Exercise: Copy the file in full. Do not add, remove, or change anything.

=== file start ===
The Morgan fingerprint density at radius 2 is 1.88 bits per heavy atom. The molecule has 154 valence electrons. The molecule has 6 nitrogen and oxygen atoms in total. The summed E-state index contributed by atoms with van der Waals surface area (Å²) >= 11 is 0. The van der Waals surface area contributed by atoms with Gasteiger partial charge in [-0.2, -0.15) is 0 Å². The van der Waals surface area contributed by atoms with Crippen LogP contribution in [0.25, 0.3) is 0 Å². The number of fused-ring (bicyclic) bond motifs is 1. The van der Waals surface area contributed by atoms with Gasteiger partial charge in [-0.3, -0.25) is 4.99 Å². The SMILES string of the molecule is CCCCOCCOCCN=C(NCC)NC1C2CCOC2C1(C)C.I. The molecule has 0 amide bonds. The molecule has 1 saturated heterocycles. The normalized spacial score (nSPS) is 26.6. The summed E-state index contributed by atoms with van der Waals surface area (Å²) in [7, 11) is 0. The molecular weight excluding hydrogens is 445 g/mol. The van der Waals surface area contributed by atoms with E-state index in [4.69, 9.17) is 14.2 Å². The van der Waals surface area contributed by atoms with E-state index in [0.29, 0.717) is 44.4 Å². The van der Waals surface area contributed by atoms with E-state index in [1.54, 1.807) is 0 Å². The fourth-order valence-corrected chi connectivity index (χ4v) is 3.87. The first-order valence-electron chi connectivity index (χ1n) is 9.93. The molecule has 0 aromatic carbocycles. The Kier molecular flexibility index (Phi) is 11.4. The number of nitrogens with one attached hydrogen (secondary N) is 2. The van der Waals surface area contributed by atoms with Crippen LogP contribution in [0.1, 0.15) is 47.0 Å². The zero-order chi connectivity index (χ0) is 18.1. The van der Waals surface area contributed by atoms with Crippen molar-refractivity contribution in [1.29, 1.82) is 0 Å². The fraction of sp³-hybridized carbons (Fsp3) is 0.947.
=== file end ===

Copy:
The Morgan fingerprint density at radius 2 is 1.88 bits per heavy atom. The molecule has 154 valence electrons. The molecule has 6 nitrogen and oxygen atoms in total. The summed E-state index contributed by atoms with van der Waals surface area (Å²) >= 11 is 0. The van der Waals surface area contributed by atoms with Gasteiger partial charge in [-0.2, -0.15) is 0 Å². The van der Waals surface area contributed by atoms with Crippen LogP contribution in [0.25, 0.3) is 0 Å². The number of fused-ring (bicyclic) bond motifs is 1. The van der Waals surface area contributed by atoms with Gasteiger partial charge in [-0.3, -0.25) is 4.99 Å². The SMILES string of the molecule is CCCCOCCOCCN=C(NCC)NC1C2CCOC2C1(C)C.I. The molecule has 0 amide bonds. The molecule has 1 saturated heterocycles. The normalized spacial score (nSPS) is 26.6. The summed E-state index contributed by atoms with van der Waals surface area (Å²) in [7, 11) is 0. The molecular weight excluding hydrogens is 445 g/mol. The van der Waals surface area contributed by atoms with E-state index in [4.69, 9.17) is 14.2 Å². The van der Waals surface area contributed by atoms with E-state index in [0.29, 0.717) is 44.4 Å². The van der Waals surface area contributed by atoms with E-state index in [1.54, 1.807) is 0 Å². The fourth-order valence-corrected chi connectivity index (χ4v) is 3.87. The first-order valence-electron chi connectivity index (χ1n) is 9.93. The molecule has 0 aromatic carbocycles. The Kier molecular flexibility index (Phi) is 11.4. The number of nitrogens with one attached hydrogen (secondary N) is 2. The van der Waals surface area contributed by atoms with Crippen LogP contribution in [0.1, 0.15) is 47.0 Å². The zero-order chi connectivity index (χ0) is 18.1. The van der Waals surface area contributed by atoms with Crippen molar-refractivity contribution in [1.29, 1.82) is 0 Å². The fraction of sp³-hybridized carbons (Fsp3) is 0.947.